Portland, OR USA | Member Since 2002
Wow, I cannot say how accurate the depiction of apartheid South Africa is in this series, but the books are so well written that they just blow you away! The characterization of Kramer and Zondi is excellent, plot well thought out, and such subtle humor in the oppressive atmosphere allows this landmark series to rise above ordinary offerings in the genre.
Steven Crossley is one of the best narrators out there and I can actually see the tongue in cheek he portrays in many of the UH-HUH comments made by Kramer. Super job!
This is another book that had me from the first paragraph. Not so much for plot twists and turns, but for the Chandleresque character studies and moral dilemmas in the plot. Loved the struggle between the protagonist and his head of department and the outcome of that subplot. Made me laugh!
First of all, audible you need to improve your review format. It stifles creativity.
The book was entertaining, although it was not flawless. There were some good plot twists, but the plot seemed a bit contrived at times, detailed to the point of boredom at times, and a bit too long. There were actually two plot threads and at times it seemed like I was reading two different books. But the characters were very interesting and I think this book could be shortened and made into a great movie.
The narration was very good and helped get the listener through the lengthier parts.
This book sucked me in on the first page. The author speaks directly to the reader through the narration of the protagonist. The tale was well thought out. I especially liked the narrator. I would have given the story a 4.5 rating if I could, so I settled for a 4 for the story and a 5 for the narrator. I would like to see and hear more from this author.
Steve H- has once again delivered some fine tales about our favorite red-headed cowpuncher detectives, and cleverly interwoven the stories between the action found in the previously published novels.
The narrator did a reasonably good job, but he just wasn't William Dufris.
It was so great to listen to an audio of this series after all these years. I've loved a lot of C.J. Cherryh's books but this is my favorite series. Did not make it past the first or second of the Foreigner books, and essentially stopped reading scifi at that point anyway. I love the less powerful characters in her books and how they solve their survival problems. I hope they also make audiobooks of Hunter of Worlds, Rimrunners, Merchanter's Luck, Wave Without a Shore. All great scifi.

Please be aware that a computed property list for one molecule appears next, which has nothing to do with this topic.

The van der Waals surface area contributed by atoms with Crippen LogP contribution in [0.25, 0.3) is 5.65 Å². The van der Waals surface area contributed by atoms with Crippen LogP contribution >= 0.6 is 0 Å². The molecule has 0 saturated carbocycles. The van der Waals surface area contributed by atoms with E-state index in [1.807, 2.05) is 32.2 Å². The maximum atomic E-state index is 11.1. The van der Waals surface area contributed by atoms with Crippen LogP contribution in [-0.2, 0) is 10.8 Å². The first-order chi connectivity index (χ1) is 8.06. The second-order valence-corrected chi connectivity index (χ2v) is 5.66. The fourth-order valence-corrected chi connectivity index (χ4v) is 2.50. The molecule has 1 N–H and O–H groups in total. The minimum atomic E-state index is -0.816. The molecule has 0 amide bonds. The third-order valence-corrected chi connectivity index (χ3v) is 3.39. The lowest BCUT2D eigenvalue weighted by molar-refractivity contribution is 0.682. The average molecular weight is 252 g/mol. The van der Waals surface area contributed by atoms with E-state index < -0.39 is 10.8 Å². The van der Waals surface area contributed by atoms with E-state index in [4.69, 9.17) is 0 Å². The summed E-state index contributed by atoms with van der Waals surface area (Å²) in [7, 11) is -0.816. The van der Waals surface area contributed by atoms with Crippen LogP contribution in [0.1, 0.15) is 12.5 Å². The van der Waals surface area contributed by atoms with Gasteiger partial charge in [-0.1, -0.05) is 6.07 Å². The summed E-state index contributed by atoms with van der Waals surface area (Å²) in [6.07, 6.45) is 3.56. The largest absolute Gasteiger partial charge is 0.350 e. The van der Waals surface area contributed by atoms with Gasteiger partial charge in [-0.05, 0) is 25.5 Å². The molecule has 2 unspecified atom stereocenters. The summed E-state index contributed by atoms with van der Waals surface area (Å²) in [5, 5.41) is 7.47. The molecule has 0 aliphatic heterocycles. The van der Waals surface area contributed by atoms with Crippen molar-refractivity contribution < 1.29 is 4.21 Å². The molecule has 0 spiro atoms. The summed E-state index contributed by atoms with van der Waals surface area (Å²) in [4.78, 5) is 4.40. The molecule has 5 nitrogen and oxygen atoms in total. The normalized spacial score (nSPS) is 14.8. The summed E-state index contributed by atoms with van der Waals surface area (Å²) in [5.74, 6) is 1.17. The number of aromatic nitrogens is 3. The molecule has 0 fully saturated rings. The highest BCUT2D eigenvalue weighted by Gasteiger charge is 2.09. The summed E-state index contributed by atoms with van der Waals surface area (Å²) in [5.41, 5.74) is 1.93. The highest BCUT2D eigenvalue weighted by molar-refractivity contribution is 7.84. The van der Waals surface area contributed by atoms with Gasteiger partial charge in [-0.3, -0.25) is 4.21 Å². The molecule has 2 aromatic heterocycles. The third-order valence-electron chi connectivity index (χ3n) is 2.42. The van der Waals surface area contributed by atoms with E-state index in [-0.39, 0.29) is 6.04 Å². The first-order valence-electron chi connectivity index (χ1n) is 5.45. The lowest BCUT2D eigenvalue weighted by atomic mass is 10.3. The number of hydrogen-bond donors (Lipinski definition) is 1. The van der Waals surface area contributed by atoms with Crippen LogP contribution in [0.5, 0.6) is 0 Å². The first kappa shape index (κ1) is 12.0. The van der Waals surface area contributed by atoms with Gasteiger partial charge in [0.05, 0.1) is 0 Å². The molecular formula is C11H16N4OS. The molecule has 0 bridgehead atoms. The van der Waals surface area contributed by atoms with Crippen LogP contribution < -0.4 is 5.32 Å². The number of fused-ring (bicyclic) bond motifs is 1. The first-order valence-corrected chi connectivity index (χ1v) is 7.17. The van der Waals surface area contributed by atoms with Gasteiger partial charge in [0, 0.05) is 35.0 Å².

Didn't it make you laugh though about how primitive the computer capabilities were? Who could have imagined...?
I thought the reader did ok. She sounded a bit like Sigourny Weaver to me. And my doctor.
Once again Tana French delivers another absorbing, twisty tale about broken families, power of guilt, cultural decline and career suicide in the Dublin police force. This book was about a different set of characters than those featured in the first three books, and through some clever distraction, managed to surprise me at the conclusion. I listened to this book almost on the heels of The Likeness, and was feeling a bit 'mental' like the book's characters at the end.
I think that the audio book producers are doing the right thing with the production of Tana French's books- a new reader for each one, well-paced, good character voices. Each one sounds fresh and unique. I find it particularly annoying with intensely psychological books when the reader reads too slowly and over-dramatizes. This book's reader does an excellent job.
This author is a great storyteller and mystery writer. I could not stop listening! I thought the book reminded me a lot of the work of Tana French. Also the reader was terrific. Great accents and kept the story moving.
I heard an interview of Giancarlo Carofiglio on the Alan Farley radio show Book Talk and subsequently read the last book in the series from my library. It was awesome, and so I've been listening to all the audible copies (books one to three at this point). I love the character's inner dialog, the tight court procedurals, and the life lessons he learns or experiences in each book. The author resists the temptation to preach his point, and lets the action tell the story. I think the reader has just the right tone too. Well done!
This is basically a good plot except for one flaw: Why IS Malcolm Fox investigating this case? There is the most tenuous link between his job and the investigation that he is pursuing, and I don't think too many police departments would stand for that.
The reader does a fine job.
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